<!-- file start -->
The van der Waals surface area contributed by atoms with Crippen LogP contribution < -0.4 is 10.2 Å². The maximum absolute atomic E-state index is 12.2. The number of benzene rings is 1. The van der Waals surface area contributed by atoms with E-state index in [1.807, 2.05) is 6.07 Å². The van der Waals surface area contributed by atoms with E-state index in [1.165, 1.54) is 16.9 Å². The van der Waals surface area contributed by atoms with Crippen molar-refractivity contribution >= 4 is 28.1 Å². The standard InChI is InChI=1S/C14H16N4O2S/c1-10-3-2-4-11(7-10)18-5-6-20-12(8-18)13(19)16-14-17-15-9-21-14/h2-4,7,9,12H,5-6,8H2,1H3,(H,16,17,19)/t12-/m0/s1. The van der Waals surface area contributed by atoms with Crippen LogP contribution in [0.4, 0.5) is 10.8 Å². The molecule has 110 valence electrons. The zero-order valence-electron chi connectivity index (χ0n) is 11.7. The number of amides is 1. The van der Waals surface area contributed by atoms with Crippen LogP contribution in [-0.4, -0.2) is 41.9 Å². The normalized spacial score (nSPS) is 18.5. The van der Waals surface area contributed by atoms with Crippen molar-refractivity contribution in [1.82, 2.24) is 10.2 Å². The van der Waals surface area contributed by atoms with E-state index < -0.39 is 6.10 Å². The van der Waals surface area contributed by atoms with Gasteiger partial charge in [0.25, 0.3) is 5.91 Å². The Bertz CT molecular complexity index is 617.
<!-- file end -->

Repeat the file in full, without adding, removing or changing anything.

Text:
The van der Waals surface area contributed by atoms with Crippen LogP contribution < -0.4 is 10.2 Å². The maximum absolute atomic E-state index is 12.2. The number of benzene rings is 1. The van der Waals surface area contributed by atoms with E-state index in [1.807, 2.05) is 6.07 Å². The van der Waals surface area contributed by atoms with E-state index in [1.165, 1.54) is 16.9 Å². The van der Waals surface area contributed by atoms with Crippen molar-refractivity contribution >= 4 is 28.1 Å². The standard InChI is InChI=1S/C14H16N4O2S/c1-10-3-2-4-11(7-10)18-5-6-20-12(8-18)13(19)16-14-17-15-9-21-14/h2-4,7,9,12H,5-6,8H2,1H3,(H,16,17,19)/t12-/m0/s1. The van der Waals surface area contributed by atoms with Crippen LogP contribution in [0.4, 0.5) is 10.8 Å². The molecule has 110 valence electrons. The zero-order valence-electron chi connectivity index (χ0n) is 11.7. The number of amides is 1. The van der Waals surface area contributed by atoms with Crippen LogP contribution in [-0.4, -0.2) is 41.9 Å². The normalized spacial score (nSPS) is 18.5. The van der Waals surface area contributed by atoms with Crippen molar-refractivity contribution in [1.82, 2.24) is 10.2 Å². The van der Waals surface area contributed by atoms with E-state index < -0.39 is 6.10 Å². The van der Waals surface area contributed by atoms with Gasteiger partial charge in [0.25, 0.3) is 5.91 Å². The Bertz CT molecular complexity index is 617.